Gaussian quadrature accuracy so far. We are currently pursuing this
direction of research for constrained 2D cases such as DVRs on a sphere.
• A K-dependent adiabatic approach to the Renner-Teller (RT) effect for
triatomic molecules: We have developed a new adiabatic approach for studying
the rovibronic spectra of triatomic molecules with the consideration of the
RT effect. This method is an extended version of the BDD (Barrow, Dixon and
Duxbury) adiabatic approximation that removes the assumption that K is a
good quantum number, and uses hyperspherical coordinates and the
coupled-channel method. The algorithm makes it possible to accurately
compute the rovibronic energy levels of the third kind of RT molecules for
which the barrier to linearity is very large for the lower electronic state
of the RT pair. In collaboration with Trevor Sears and Gregory Hall (BNL),
the algorithm has been successfully applied to the HCCl and HCBr molecules.
Six articles have been published.
• Direct ab initio molecular dynamics: In this project, we have developed an
accurate and efficient direct ab initio molecular dynamics program,
DualOrthGT. The program is applicable to the study of radical-radical
bimolecular reactions, which are important reactions in combustion
environments. It is very challenging to study the dynamics of
radical-radical reactions because of the strong correlation energy, spin
contamination, and the size-consistent problem in such systems. In
particular, the size-consistent problem essentially excludes the possibility
of using density functional theory (DFT) or other single-determinant methods
in most cases. In order to deal with those issues, the DualOrthGT program is
implemented with four advanced techniques: the predictor-corrector
symplectic reversible integrator of Martyna and Tuckerman for solving
Hamilton’s equations of nuclear motion, CASSCF-guided (when necessary)
electronic wave functions, an accurate dual-level ab initio method (either
ab initio methods or basis sets) for electronic structure calculations, and
a graph theory procedure for identifying instantaneous molecular fragment
identities throughout the trajectory. The program has been successfully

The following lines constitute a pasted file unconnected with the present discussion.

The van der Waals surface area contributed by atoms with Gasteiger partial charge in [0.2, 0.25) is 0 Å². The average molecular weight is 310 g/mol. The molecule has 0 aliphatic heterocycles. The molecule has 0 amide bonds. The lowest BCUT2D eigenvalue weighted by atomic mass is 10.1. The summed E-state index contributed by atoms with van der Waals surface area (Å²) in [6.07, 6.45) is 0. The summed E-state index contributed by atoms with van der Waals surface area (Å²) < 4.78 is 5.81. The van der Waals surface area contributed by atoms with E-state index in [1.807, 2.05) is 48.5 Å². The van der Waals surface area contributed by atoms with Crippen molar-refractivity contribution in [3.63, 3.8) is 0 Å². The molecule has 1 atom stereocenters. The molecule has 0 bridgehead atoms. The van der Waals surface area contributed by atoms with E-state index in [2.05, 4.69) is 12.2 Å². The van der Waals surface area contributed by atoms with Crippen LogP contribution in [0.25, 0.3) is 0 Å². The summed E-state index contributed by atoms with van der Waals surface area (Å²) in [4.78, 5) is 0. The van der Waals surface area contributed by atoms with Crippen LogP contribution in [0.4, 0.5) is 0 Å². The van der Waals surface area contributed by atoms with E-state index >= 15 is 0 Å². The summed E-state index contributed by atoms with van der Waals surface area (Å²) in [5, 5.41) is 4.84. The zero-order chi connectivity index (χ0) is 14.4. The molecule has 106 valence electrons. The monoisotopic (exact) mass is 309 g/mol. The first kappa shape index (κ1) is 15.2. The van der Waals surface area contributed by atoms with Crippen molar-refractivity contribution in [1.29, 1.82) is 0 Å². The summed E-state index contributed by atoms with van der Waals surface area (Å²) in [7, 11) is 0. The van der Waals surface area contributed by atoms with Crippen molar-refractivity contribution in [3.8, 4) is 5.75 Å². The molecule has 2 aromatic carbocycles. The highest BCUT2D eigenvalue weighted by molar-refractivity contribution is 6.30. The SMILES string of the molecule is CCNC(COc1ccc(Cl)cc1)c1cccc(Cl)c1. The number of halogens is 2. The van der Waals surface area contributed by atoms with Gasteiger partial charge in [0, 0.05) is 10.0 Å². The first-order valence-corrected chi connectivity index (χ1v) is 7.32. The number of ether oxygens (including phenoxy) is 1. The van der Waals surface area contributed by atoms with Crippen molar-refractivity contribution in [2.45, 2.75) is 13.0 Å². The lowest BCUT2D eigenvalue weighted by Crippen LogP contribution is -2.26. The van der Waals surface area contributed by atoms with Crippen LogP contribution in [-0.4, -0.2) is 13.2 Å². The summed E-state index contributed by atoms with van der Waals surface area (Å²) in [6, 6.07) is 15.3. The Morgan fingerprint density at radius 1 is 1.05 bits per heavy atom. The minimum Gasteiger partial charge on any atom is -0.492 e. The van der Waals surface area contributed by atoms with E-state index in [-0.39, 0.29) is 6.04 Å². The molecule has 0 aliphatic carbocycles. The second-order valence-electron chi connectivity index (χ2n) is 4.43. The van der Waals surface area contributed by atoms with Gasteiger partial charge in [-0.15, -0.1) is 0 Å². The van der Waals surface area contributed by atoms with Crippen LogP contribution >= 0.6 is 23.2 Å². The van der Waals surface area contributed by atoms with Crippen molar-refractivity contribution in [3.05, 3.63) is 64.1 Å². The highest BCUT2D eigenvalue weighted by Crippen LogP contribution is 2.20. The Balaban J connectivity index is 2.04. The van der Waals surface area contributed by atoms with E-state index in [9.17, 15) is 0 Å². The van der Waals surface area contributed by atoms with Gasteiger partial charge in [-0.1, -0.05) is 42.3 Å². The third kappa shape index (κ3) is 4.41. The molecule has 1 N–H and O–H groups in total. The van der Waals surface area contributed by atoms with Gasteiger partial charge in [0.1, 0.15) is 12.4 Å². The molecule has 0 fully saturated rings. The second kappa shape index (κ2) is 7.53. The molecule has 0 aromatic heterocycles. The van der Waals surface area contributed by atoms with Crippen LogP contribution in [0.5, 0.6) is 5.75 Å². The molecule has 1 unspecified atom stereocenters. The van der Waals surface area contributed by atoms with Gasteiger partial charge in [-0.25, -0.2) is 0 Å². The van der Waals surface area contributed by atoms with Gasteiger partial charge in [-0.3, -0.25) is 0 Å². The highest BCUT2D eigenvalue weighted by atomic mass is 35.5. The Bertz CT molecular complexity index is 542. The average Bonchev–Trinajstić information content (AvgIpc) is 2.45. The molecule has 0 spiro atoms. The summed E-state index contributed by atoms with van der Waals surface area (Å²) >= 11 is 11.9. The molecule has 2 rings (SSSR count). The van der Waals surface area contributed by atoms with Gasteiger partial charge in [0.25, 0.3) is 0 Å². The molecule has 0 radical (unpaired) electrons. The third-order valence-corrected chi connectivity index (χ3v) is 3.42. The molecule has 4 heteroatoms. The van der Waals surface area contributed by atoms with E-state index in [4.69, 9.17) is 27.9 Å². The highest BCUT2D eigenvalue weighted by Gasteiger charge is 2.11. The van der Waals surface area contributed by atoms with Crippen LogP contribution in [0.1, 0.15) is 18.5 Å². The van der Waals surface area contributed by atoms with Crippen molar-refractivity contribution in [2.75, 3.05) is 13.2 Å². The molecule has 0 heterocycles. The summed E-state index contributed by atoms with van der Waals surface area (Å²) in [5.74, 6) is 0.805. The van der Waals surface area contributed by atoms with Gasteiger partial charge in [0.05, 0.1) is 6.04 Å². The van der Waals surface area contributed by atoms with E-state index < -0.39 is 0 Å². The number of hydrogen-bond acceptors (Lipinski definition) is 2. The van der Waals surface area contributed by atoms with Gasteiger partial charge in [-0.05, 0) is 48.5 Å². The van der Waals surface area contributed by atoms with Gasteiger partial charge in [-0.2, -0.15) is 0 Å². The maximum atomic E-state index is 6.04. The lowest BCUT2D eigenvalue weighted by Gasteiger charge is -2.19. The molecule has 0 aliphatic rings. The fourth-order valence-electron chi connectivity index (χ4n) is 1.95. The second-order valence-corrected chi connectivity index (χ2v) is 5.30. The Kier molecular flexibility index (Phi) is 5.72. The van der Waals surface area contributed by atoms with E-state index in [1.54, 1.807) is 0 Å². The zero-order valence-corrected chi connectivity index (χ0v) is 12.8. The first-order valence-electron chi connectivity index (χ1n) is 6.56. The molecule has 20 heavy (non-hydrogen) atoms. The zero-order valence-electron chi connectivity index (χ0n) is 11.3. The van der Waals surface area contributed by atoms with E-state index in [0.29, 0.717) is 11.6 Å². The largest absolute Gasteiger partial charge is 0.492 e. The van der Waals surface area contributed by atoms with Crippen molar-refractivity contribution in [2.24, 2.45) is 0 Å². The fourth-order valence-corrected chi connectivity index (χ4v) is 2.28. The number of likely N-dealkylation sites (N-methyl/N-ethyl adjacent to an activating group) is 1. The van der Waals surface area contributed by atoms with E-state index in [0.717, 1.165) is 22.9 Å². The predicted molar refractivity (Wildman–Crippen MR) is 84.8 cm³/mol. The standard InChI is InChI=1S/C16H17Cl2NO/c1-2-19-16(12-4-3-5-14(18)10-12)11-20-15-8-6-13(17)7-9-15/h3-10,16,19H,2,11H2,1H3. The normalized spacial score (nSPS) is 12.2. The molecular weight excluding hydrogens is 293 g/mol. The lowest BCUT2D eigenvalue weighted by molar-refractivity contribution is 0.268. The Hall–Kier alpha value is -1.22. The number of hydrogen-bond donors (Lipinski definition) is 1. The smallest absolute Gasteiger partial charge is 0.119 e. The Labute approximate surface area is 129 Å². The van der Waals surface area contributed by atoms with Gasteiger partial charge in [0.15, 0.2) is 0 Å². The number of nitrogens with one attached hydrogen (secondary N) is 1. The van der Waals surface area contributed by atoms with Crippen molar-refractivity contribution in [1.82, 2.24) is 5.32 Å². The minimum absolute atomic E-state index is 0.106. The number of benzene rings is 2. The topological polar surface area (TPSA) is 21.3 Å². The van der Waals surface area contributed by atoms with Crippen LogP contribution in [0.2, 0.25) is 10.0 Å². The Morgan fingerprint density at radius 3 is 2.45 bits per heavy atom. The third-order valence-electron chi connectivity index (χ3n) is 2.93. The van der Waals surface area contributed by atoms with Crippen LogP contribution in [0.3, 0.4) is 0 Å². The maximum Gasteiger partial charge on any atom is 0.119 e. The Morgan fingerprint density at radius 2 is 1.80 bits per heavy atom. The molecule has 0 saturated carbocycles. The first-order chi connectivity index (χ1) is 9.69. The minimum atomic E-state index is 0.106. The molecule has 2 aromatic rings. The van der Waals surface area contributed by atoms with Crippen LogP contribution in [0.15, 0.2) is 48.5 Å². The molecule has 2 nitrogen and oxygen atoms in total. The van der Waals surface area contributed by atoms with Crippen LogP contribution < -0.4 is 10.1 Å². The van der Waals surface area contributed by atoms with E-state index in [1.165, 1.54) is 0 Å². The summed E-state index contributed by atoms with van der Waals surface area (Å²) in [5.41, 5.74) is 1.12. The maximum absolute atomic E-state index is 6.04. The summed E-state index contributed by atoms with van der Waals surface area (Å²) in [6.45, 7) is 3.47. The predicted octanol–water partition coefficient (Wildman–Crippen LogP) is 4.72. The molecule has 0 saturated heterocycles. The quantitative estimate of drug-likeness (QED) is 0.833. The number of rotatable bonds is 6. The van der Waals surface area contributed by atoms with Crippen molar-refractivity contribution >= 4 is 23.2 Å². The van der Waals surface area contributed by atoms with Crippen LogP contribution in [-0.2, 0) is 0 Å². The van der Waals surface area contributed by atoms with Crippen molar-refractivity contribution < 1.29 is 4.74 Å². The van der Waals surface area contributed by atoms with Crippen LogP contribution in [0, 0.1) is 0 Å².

applied to the study of several atmospheric and/or combustion-related
reactions such as O(1D) + CH4, 1CH2 + C2H2, and HOCO + X (X = H, CH3, O, O2,
OH, HO2, Cl and ClO, etc.), and the photo-initiated reactions of molecules
or ions. Recently, we also used the Car-Parrinello molecular dynamics (CPMD)
method to study the behavior of complex systems such as boron nitride
• Dissociative recombination: We have developed a spherical electron cloud
hopping (SECH) molecular dynamics method for studying the product branching
ratios in the dissociative recombination (DR) of polyatomic ions with
electrons. The method consists of a direct ab initio technique, the surface
hopping method, and the SECH model. The SECH model is designed to mimic the
quantum delocalization of the scattered electron in a classical mechanic
manner. Since the SECH MD method is a classical mechanics-based algorithm,
it is capable of studying large polyatomic ions. The preliminary application
of this method to CH+, H3O+ and H+(H2O)3 is very promising. Computed
branching fractions of products are in excellent agreement with experiments.
We expect that we can now realistically simulate the product branching
ratios of DR of polyatomic ions beyond H3+ and its isotopic ions. Although
quantum dynamics approaches have been widely used for calculating the rate
coefficients of DR, they are infeasible for the study of product branching
ratios of general polyatomic molecular ions. This work has been presented at
a BNL Chemistry Colloquium (2008), the Telluride Workshop on Spectroscopy
and Dynamics (2008), and the BNL Goldhaber Symposium (2008).
114. A spherical electron cloud hopping model for studying product
branching ratios of dissociative recombination; Yu, H.-G.; J. Chem. Phys.
128, 194106 (2008).
102. A coherent discrete variable representation method for
multidimensional systems in physics; Yu, H.-G.; J. Chem. Phys. 122,
100. Ab initio and direct
dynamics studies of the reaction of singlet methylene with acetylene and the
lifetime of the cyclopropene complex; Yu, H.-G. and Muckerman, J.T.; J.
Phys. Chem. A 109, 1890 (2005).
99. Full-dimension quantum
calculations of vibrational spectra of six-atom molecules I. Theory and
numerical results; Yu, H.-G.; J. Chem. Phys. 120, 2270 (2004).
88. Two-layer Lanczos iteration
approach to molecular spectroscopic calculation; Yu, H.-G.; J. Chem. Phys.
117, 8190 (2002).
67. A 4D quantum scattering study of the
Cl + CH4
+ CH3 reaction via spectral transform iteration; Yu, H.-G.
and Nyman, G.; J.Chem. Phys. 110, 7233 (1999).
The calculation of vibrational eigenstates by MINRES filter diagonalization;
Yu, H.-G. and Smith, S.C.; Ber. Buns. Phys. Chem. 101, 400
G. Nyman and H.-G. Yu,
“Quantum theory of bimolecular chemical reactions,” Rep. Prog. Phys.
63, 1001-1059 (2000).
G. Nyman and H.-G. Yu,
“Iterative digonalization of large sparse matrix by using spectral
transformation and filter diagonalization,” J. Comp. Meth.
1, 29 (2001).
H. Zhu and H.-G. Yu, Molecular Structure and Potential Energy
Functions (in Chinese), (Science Press of
Full Publication List
Last Modified: June 28, 2012